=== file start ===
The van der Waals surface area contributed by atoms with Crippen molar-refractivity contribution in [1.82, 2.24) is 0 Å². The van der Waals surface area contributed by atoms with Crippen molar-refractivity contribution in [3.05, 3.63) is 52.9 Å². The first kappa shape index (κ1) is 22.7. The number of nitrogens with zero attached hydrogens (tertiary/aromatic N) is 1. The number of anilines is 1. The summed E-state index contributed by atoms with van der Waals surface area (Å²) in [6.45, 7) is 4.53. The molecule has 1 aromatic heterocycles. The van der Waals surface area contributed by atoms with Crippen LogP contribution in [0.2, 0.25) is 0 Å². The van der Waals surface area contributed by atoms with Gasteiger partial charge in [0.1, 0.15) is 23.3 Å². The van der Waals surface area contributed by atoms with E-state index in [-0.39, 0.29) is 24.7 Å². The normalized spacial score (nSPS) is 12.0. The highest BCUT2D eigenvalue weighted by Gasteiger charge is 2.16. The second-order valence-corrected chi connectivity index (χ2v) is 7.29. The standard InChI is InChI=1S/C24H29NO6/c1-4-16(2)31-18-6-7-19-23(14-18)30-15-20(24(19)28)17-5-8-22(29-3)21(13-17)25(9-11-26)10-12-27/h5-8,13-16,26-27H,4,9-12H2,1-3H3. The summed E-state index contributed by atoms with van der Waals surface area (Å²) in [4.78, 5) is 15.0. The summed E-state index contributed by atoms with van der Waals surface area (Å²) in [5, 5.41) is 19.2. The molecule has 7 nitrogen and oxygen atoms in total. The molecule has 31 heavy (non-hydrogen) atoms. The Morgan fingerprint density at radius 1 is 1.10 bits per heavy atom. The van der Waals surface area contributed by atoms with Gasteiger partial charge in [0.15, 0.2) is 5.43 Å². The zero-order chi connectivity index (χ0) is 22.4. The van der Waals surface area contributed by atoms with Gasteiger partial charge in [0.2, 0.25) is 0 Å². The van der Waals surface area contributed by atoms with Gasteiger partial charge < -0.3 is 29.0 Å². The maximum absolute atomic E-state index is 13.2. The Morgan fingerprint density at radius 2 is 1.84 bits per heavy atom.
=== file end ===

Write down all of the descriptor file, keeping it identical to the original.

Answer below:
The van der Waals surface area contributed by atoms with Crippen molar-refractivity contribution in [1.82, 2.24) is 0 Å². The van der Waals surface area contributed by atoms with Crippen molar-refractivity contribution in [3.05, 3.63) is 52.9 Å². The first kappa shape index (κ1) is 22.7. The number of nitrogens with zero attached hydrogens (tertiary/aromatic N) is 1. The number of anilines is 1. The summed E-state index contributed by atoms with van der Waals surface area (Å²) in [6.45, 7) is 4.53. The molecule has 1 aromatic heterocycles. The van der Waals surface area contributed by atoms with Crippen LogP contribution in [0.2, 0.25) is 0 Å². The van der Waals surface area contributed by atoms with Gasteiger partial charge in [0.1, 0.15) is 23.3 Å². The van der Waals surface area contributed by atoms with E-state index in [-0.39, 0.29) is 24.7 Å². The normalized spacial score (nSPS) is 12.0. The highest BCUT2D eigenvalue weighted by Gasteiger charge is 2.16. The second-order valence-corrected chi connectivity index (χ2v) is 7.29. The standard InChI is InChI=1S/C24H29NO6/c1-4-16(2)31-18-6-7-19-23(14-18)30-15-20(24(19)28)17-5-8-22(29-3)21(13-17)25(9-11-26)10-12-27/h5-8,13-16,26-27H,4,9-12H2,1-3H3. The summed E-state index contributed by atoms with van der Waals surface area (Å²) in [4.78, 5) is 15.0. The summed E-state index contributed by atoms with van der Waals surface area (Å²) in [5, 5.41) is 19.2. The molecule has 7 nitrogen and oxygen atoms in total. The molecule has 31 heavy (non-hydrogen) atoms. The Morgan fingerprint density at radius 1 is 1.10 bits per heavy atom. The van der Waals surface area contributed by atoms with Gasteiger partial charge in [0.15, 0.2) is 5.43 Å². The zero-order chi connectivity index (χ0) is 22.4. The van der Waals surface area contributed by atoms with Gasteiger partial charge in [0.2, 0.25) is 0 Å². The van der Waals surface area contributed by atoms with Gasteiger partial charge < -0.3 is 29.0 Å². The maximum absolute atomic E-state index is 13.2. The Morgan fingerprint density at radius 2 is 1.84 bits per heavy atom.